Primary neuronal differentiation in Xenopus embryos is linked to the β subunit of the sodium pump.
168 - 182.
In amphibian embryos, activation of additional sodium pumps in neural plate cell membranes ensures that neural plate-derived neurons differentiate subsequently in the neural tube. When the sodium pump is inhibited during the mid-neural fold stages, neuronal differentiation fails. The effect is irreversible. We find that these events operate through the Na pump β subunit. When neural plate-specific Na pumps are activated, transcripts for β decline precipitately during the mid-neural fold stages, first in the neural plate and then in the dorsal mesoderm. As the neural tube closes, β returns, specifically in motor neurons and interneurons. Inhibition of the Na pump with the cardiac glycoside strophanthidin prevents the normal fall in β during neurulation: β is maintained in the neural plate until the neural tube closes, but lost from the dorsal mesoderm. Complete elimination of β transcripts from dorsal structures then occurs. Inhibiting the Na pump does not induce cell death (assessed by TUNEL staining) in the nervous system. Transcripts for X-Delta, NeuroD, and GSK3β are not affected by inhibition of the Na pump. Xotch and N-tubulin transcripts fall to very low levels and Xotch disappears permanently from the nervous system. When β transcript expression is maintained throughout neurulation, by over expression of injected mRNAs, Xotch is eliminated from the neural tube and somites and switches to the ectoderm. (C) 2000 Academic Press.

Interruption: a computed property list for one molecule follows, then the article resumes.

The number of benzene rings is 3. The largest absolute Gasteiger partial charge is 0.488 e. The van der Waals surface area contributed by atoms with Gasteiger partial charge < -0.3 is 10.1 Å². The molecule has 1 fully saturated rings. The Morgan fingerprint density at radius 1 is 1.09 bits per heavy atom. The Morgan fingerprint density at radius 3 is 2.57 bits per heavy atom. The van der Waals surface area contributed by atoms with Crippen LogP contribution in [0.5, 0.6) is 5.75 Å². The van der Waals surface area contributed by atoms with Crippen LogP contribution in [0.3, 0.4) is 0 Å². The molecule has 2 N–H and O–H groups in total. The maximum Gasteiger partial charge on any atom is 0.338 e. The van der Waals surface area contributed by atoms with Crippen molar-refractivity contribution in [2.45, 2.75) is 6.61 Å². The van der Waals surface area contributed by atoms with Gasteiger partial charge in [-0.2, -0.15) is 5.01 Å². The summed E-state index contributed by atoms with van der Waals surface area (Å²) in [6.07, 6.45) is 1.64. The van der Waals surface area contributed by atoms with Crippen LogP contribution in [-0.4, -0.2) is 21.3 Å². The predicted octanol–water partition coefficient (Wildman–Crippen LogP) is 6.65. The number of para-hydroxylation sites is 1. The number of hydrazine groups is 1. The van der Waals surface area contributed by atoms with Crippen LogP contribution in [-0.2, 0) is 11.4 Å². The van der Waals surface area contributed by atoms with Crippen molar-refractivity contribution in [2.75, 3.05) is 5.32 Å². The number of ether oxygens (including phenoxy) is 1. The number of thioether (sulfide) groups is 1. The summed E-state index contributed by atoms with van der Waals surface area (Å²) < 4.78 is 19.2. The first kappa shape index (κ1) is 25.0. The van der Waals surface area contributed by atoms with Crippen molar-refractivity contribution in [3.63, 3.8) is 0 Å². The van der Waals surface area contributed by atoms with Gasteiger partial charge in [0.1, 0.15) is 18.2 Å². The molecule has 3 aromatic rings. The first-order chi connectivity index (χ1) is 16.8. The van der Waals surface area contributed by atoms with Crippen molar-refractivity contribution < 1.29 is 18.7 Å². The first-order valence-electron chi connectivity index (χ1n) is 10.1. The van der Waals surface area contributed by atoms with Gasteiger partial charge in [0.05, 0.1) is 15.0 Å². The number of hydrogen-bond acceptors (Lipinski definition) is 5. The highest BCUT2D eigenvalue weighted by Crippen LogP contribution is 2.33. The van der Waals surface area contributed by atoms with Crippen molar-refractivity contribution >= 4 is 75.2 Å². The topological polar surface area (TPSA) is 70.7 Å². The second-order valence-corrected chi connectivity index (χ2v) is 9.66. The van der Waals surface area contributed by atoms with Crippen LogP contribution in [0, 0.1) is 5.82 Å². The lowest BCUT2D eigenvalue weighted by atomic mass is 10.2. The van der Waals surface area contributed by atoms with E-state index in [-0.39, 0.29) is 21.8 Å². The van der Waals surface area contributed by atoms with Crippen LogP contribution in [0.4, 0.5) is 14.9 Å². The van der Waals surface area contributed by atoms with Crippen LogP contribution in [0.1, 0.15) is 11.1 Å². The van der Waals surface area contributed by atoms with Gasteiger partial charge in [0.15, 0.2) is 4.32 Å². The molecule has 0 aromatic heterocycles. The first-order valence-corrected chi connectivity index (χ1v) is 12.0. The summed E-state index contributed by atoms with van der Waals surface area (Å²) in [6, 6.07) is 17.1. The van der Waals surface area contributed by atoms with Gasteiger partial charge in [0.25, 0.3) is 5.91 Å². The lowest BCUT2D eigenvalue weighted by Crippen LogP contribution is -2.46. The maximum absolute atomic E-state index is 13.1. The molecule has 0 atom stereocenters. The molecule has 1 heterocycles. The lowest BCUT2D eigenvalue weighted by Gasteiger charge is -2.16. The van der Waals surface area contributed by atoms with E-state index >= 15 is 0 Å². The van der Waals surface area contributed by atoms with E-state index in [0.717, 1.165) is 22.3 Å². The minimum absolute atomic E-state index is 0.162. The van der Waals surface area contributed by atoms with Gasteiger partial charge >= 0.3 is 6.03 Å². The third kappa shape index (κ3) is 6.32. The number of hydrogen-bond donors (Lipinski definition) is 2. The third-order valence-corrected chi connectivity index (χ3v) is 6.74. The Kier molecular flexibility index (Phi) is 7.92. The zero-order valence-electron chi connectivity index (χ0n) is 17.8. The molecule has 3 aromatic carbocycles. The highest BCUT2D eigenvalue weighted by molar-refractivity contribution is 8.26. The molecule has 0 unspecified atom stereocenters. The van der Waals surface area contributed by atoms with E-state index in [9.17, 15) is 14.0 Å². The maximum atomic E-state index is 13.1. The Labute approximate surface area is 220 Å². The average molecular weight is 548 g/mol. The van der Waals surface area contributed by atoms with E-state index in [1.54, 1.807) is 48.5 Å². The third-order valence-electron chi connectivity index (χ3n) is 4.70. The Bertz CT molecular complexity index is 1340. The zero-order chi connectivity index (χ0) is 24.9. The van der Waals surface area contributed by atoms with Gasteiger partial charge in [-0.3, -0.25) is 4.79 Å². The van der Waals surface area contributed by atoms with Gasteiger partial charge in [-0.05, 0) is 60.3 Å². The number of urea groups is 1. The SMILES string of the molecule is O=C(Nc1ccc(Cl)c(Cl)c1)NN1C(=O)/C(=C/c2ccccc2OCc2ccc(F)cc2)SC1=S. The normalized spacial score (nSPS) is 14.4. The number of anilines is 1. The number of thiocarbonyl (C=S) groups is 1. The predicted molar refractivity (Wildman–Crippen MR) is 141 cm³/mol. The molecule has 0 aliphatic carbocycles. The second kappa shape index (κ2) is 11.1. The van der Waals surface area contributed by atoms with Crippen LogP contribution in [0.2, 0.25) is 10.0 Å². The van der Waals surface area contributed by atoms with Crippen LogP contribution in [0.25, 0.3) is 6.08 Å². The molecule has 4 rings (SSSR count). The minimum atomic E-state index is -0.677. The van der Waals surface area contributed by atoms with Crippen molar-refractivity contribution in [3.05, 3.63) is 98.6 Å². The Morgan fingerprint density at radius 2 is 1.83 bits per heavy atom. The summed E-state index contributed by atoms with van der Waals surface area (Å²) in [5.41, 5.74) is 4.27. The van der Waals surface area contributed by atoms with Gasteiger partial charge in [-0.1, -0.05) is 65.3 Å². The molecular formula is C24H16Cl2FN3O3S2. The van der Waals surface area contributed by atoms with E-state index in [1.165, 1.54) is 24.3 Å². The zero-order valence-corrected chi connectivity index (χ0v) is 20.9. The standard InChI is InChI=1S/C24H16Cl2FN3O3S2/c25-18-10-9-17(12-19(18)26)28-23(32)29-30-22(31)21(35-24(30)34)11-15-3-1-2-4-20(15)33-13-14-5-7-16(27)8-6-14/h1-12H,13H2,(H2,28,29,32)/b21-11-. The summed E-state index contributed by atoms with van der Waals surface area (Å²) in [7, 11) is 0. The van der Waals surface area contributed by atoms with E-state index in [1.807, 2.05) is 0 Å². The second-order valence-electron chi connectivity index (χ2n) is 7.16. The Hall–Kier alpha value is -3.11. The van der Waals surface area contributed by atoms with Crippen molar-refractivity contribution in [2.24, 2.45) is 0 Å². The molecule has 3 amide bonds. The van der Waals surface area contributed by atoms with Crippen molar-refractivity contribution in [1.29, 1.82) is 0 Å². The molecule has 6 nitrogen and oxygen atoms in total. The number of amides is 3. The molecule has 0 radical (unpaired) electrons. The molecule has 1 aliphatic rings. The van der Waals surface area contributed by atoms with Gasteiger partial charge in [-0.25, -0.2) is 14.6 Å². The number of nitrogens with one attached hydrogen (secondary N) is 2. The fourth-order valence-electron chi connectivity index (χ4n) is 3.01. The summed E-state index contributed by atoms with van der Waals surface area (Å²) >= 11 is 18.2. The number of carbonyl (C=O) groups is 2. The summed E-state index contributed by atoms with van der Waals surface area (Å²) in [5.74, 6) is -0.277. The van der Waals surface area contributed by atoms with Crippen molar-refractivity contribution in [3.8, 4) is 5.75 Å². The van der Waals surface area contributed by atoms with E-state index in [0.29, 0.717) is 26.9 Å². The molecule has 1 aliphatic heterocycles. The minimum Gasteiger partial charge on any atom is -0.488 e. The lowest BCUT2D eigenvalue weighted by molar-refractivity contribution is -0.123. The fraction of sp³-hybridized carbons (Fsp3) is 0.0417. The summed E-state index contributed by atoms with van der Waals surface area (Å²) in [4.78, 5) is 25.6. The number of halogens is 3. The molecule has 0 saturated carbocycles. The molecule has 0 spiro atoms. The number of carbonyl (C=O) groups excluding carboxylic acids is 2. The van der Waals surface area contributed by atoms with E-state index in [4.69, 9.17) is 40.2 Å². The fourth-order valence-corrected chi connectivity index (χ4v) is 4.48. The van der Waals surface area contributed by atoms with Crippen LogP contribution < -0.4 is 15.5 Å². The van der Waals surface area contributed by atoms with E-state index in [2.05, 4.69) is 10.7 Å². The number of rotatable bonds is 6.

|Title:||Primary neuronal differentiation in Xenopus embryos is linked to the β subunit of the sodium pump|
|UCL classification:||UCL > School of Life and Medical Sciences > Faculty of Life Sciences|
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